The Gold Rush (United Artists) (1925)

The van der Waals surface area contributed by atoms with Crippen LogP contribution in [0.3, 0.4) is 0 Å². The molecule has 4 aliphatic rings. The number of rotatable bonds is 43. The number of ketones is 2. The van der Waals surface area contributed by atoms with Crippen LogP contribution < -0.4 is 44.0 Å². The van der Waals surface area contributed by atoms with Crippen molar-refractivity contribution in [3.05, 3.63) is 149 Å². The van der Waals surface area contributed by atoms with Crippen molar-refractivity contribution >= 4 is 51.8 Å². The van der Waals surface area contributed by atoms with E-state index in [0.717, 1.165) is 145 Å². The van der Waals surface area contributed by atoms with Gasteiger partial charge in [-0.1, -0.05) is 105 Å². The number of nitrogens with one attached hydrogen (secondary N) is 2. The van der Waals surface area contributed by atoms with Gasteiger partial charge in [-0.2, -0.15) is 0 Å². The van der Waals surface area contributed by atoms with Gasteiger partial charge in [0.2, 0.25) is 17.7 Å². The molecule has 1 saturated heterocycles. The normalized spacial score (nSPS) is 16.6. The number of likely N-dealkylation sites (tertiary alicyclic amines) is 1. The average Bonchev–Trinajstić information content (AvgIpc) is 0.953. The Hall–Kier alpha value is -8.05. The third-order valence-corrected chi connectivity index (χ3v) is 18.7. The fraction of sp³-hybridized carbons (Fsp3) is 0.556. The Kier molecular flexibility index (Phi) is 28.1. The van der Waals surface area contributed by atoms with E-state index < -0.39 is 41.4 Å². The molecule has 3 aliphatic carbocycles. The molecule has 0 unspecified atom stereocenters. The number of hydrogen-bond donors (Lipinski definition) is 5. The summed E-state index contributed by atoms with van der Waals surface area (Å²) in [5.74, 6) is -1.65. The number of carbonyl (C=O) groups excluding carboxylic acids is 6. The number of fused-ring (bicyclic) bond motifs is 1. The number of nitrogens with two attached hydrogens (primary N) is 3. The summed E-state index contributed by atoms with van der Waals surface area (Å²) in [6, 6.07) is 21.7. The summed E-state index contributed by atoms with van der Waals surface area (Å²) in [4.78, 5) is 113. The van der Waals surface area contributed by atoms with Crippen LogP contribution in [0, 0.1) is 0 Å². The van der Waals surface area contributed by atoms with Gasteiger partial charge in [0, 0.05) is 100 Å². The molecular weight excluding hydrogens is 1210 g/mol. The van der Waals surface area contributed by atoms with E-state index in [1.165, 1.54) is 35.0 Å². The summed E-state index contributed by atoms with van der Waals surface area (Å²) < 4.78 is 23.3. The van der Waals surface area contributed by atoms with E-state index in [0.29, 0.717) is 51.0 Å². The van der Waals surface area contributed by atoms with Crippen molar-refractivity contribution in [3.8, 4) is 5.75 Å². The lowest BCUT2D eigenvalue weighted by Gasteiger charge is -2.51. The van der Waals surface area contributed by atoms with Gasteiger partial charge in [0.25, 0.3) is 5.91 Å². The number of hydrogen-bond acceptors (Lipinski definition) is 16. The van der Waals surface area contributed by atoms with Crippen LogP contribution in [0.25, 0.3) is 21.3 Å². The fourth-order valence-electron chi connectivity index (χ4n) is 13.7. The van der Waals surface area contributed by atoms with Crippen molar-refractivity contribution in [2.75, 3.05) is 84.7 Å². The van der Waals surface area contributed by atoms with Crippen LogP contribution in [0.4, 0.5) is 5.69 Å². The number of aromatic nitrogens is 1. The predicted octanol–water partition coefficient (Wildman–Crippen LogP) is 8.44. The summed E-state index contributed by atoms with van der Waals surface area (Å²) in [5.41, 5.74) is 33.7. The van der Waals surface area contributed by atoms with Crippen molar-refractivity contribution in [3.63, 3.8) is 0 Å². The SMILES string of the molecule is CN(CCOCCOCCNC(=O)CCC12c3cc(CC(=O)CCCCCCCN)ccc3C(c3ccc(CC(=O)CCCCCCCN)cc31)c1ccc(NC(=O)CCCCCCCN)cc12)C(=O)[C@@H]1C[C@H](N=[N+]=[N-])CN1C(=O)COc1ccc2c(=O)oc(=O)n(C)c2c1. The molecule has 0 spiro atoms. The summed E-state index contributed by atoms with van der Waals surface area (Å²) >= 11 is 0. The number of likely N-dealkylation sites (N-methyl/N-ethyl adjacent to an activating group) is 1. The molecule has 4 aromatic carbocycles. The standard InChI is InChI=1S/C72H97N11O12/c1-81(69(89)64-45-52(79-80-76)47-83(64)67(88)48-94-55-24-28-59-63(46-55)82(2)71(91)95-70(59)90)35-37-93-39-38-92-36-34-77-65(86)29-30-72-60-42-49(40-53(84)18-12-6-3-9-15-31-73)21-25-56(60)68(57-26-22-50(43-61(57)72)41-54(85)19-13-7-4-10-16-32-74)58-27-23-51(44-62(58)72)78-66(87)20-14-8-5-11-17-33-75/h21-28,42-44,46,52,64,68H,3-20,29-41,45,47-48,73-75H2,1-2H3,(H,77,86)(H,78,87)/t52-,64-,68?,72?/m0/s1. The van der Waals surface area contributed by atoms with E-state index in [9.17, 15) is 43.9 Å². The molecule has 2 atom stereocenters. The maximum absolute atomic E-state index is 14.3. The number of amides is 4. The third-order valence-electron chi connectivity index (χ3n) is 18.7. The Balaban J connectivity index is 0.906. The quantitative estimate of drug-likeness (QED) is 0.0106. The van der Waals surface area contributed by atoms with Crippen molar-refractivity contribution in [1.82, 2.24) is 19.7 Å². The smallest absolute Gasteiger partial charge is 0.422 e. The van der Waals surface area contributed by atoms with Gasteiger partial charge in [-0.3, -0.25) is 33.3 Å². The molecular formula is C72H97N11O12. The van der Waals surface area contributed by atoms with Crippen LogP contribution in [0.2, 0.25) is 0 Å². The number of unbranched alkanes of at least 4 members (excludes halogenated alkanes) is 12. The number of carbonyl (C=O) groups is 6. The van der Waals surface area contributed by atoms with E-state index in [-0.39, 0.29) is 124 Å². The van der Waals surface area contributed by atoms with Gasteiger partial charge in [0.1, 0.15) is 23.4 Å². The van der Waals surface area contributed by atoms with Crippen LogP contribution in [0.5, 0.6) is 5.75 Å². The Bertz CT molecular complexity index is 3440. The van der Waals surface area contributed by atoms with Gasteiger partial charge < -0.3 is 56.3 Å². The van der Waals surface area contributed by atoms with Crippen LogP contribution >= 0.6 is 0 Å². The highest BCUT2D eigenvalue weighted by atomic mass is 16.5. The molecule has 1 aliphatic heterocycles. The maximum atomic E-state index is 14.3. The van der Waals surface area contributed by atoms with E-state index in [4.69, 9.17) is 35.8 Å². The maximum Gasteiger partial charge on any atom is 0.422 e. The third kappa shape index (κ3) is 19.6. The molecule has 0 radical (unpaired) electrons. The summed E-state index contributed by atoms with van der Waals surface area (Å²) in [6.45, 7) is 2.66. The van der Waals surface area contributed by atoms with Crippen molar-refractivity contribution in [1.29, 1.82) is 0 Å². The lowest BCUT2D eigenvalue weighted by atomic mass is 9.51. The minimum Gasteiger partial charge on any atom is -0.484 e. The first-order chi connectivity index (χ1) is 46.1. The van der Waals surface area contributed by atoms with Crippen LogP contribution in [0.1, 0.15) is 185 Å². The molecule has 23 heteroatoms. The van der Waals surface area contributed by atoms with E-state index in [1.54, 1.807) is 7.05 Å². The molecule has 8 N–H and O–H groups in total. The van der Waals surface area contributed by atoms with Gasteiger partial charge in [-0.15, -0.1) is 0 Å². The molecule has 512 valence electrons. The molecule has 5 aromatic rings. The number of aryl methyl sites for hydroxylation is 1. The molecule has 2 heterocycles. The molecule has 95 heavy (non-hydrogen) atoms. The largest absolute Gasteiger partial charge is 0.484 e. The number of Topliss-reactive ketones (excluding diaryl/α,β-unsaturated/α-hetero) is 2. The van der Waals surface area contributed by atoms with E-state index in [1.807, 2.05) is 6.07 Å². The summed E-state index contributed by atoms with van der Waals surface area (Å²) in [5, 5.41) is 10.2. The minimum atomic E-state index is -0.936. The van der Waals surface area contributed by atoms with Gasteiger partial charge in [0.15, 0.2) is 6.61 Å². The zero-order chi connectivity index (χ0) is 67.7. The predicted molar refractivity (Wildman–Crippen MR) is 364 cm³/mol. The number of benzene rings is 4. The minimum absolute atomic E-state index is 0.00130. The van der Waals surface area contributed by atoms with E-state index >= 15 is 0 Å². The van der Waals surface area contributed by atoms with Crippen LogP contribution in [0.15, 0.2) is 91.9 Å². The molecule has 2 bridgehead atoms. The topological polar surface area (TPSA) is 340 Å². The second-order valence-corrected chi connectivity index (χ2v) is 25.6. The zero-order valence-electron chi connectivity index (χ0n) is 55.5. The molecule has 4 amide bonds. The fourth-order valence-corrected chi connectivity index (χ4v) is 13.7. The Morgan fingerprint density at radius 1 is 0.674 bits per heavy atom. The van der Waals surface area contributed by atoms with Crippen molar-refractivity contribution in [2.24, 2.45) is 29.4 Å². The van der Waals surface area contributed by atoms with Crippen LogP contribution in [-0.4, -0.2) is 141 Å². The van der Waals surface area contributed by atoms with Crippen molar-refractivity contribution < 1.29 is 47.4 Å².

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During Run Stories Newspapers Will Use Klondike’s Chilkoot Pass Built for Chaplin Movie NEW CHAPUN FILM PROVES SUPREMACY Famous Gateway to Alaskan Gold Fields Reproduced with Startling Realism in “The Gold Rush,” Called Greatest Comedy of Master Screen Comedian “The Gold Rush,” Latest Comedy, Places Him in Place of Un¬ disputed Leadership Alaska—A land of mystery and fabled wealth, which drew the multitude ever on and on, in rainbow promise to the uttermost recesses of its wilderness and desolation. Tens of thousands who gave, and still are giving of their best years, to a struggle which has no parallel in the annals of human history. A far pil¬ grimage from civilization to the frozen solitudes of the Alaskan Northwest; marked with the life blood of men whose shallow graves dot the bleak hillsides of many a mountain pass. The long trail whose drama stretched from the shores of Puget Sound to the Arctic ocean. “The Gold Rush”—Charlie Chaplin’s conception of the Alaska which con¬ fronted the early gold seekers is pre¬ sented in the opening scenes, and are merely shown as atmospheric introduc¬ tion to the comedy classic. These scenes represent an expenditure of upward of $50,000—and were made in the High Sierras of the California Rockies. “The Gold Rush” comes to the . theatre next .under a United Artists Corporation release. The famous “Chilkoot Pass”—the gate¬ way to the Klondike gold fields—is sug¬ gested by Chaplin. The rugged camps of the pioneers are pictured, cluttering at the base of frozen cliffs. To make the pass, a pathway 2300 feet long was cut through the snow, rising to an ascent of 1,000 feet at an elevation of 9,850 feet. Winding through a narrow defile to the top of Mt. Lincoln, the pass was only made possible because of the drifts of ^ernal snow against the mountainside. The exact location was accomplished in a narrow basin—a natural formation known as the “Sugar Bowl.” To reach this spot, trail was broken through the big trees and deep snow, a distance of nine miles from the railroad, and all paraphernalia was hauled through an immense fir forest. There a construc¬ tion camp was laid for the building of the pioneers’ city. To make possible the cutting out of the pass, a club of young men, professional ski-jumpers, were em¬ ployed to dig steps in the frozen snows at the topmost point—as there the pass is perpendicular and the ascent was made only after strenuous effort. With the building of the mining camp, and the completion of the pass, special agents of the Southern Pacific railway were asked to round up 2500 men for this scene. In two days a great gathering of derelicts had assembled. They came with their own blanket packs on their backs; the frayed wanderers of the west¬ ern nation. It was beggary on a holiday. A more rugged and picturesque gather¬ ing of men could hardly be imagined. They arrived at the improvised scene of Chilkoot Pass in special trains—and what is more—special trains of dining cars went ahead of them. It was thought best to keep the diners in full view of the derelicts. To see them going through the “scene” was a study in the fine qualities of human nature. They responded to Chaplin and his director as if by magic. These wasted men trudged through the heavy snow of the narrow pass as if gold were actually to be their reward—and not just a day’s pay. To them, what mattered, they were to be seen in a picture with Chaplin—the mightiest vagabond of them all. It would be a red-letter day in their lives—the day they went over Chilkoot Pass with Char¬ lie Chaplin. The comedian himself played the role of director general. He was here, there, and _ everywhere; giving instructions; leading the men—and on occasions mix¬ ing with them throughout the day. It was possibly the most successfully han¬ dled mob scene ever assembled before a movie camera. This short episode of Chilkoot Pass will bewilder and charm the most blase movie fan. The question of leadership in the photo¬ play has, seemingly, once and for all time been decisively settled. And film- dom’s crown now rests with the one and only Charlie Chaplin. The crowds surging to the . theatre to see his latest and greatest comedy, “The Gold Rush,” a United Art¬ ists Corporation release, proves conclu¬ sively that the owner of the most famous feet in the world—more famous than Trilby’s, though, perhaps not so beauti¬ ful—has parked them firmly and trium¬ phantly on the pedestal of popular fancy. With Chaplin away from the screen for over two years, it has been easy for other comedians to surge toward the front line of popularity. It was natural that pic- turegoers should lend an ear to their claims in the comedy field and forget somewhat of the man who once won their unswerving allegiance. Now, with the showing of “The Gold Rush,” the Charlie the whole world has known is brought back, the Charlie with the big shoes, the funny little derby hat, the baggy pants and the trick cane; not to forget the famous mouse mustache— is back to prove that he still stands un¬ challenged; the king of all comedians. “This is the picture I want to be re¬ membered by,” is the only comment that Charlie has to make regarding his tri¬ umphant return to leadership. And as Manager . remarks : “How could anyone who sees ‘The Gold Rush’ ever forget Charlie Chaplin. The laughter and enjoyment he has brought to the world will be remembered forever.” | ANIMAL ACTORS IN CHAPLIN PICTURES John Brown, a Bear, and Gyp, a Dog, Have Roles in “The Gold Rush” Not the least important of the pla’ ers m “The Gold Rush,” Charlie Chaj lin s new comedy-drama, now showin the . . theatre, are tv, rurry-coated actors who never chant their costumes. John Brown, who plays the role ( himself, the big brown bear, was or member of the company on locatio who really revelled in the snow com try. After spending his days and nighi in Southern California, John Brow was taken up into the high Sierras- and no sooner had he sniffed the mour tain air than he apparently thought h had returned to the freedom of th snows. For the first few days he was un¬ manageable, and it was necessary to give him as much freedom as possible. as he sought to tear up his cage. A stockade was built for him, and for days, hour in and hour out, while the company was on location, he frolicked in the snow to his heart’s content. On the days when he appeared be¬ fore the camera, his happiness reached its zenith, as following each “take” he was turned loose and permitted to scamper off among the trees, to be re¬ captured only after much difficulty when it was necessary to send him through a scene again, or corral him for the night. Gyp, the dog in “The Gold Rush,” a United Artists Corporation release, is a permanent part of the Chaplin studio organization. He was saved from the lethal chamber in Hollywood city pound to enter the films, and his past is shrouded in mystery. But his future is assured, for after he appeared in “The Gold Rush” he became a pensioner with Bill, the ac¬ tor pup who appeared in “A Dog’s Life” with Charlie Chaplin. The two now share honors in assisting the gate¬ keeper in guarding the studio, and, strange to relate, apparently without the jealousy that is evidenced by stars of a higher scale of intelligence. ONE MAN POWER IN CHAPLIN PICTURE “The Gold Rush” Written, Di¬ rected and Produced by Famous Comedian In these days of stupendous and hurried effort on the part of producers in the studios, a motion picture of ten parts written, directed and produced by one man at his necessary leisure constitutes a distinct novelty. Such a production is “The Gold Rush,” Charlie Chaplin’s new feature length comedy-drama of Alaska, now at the . Theatre under a United Artists Corporation release. Chaplin started filming the picture on February 7, 1924, after months of preparation, and the final scenes were taken on April 16, 1925. More than 00,000 feet of film was used in the making, and the task of cutting and editing, the synchronization of scenes and action, said to be one of the se¬ crets of Chaplin successes, required months more. In contrast to ordinary methods of production, there are no time-clock LURKING TRAGEDY TURNED TO COMEDY Charlie Chaplin Does It in His New Feature, “The Gold Rush” It is related that it is much harder to move audiences to laughter than to tears, and odd devices often are used by studio and stage technicians to pro¬ duce mirth by contrasts. There isn’t anything particularly funny about a double-barrelled shot¬ gun. In fact this particular weapon and other firearms are tragedy props ten times where they appear in a com¬ edy once. Yet what has been pronounced one of the funniest scenes in Charlie Chap¬ lin’s comedy-drama of the frozen North, “The Gold Rush,” now at the . Theatre, revolves about a two-barrelled fowling piece. The comedy is achieved by Chaplin’s ludicrous efforts to keep out of the range of the muzzle of the gun, while stark tragedy impends with two men fighting for their lives over the posses¬ sion of the weapon. The scene is said to present Chaplinesque comedy at its best. Again, in a later scene of the pic¬ ture, Chaplin uses the weapon as a mirth-provoker by his efforts to hide the gun from “Big Jim McKay,” played by Mack Swain, when the lat¬ ter loses his reason through the rav¬ ages of hunger and seeks the life of the comedian. In each case lurking tragedy is the background employed to move people to mirth through contrast with the lu¬ dicrous. It is said Chaplin senses I more than any other entertainer this I affinity between seeming opposites. schedules in the Chaplin studio, as filming is not done when the master comedian is not there. It is sarid that “The Gold Rush” was made by Chaplin largely through in¬ spiration. At times he toiled feverish¬ ly on the production for days at a time, calling for the utmost efforts from his studio staff to meet his requirements. Again, he rested for weeks of studied reflection, until the necessary urge brought him to activity with new ideas for the picture. Usually Chaplin needs very little story structure to his comedy, but in “The Gold Rush” he is the center of a real drama of the frozen North in the role of a hardluck sourdough, dressed in the baggy pants, the floppy shoes, the old derby and cane of early association. Chaplin is credited with a keen sense of the affinity between the ludicrous and the pathetic, and his ten- part comedy-drama is hailed as an in¬ novation in photo-dramatics. The comedian himself directed prac¬ tically every foot of the film, even to handling an army of 2,500 men on lo¬ cation in the scene of gold seekers climbing Chilkoot Pass, a spectacular feature of the picture.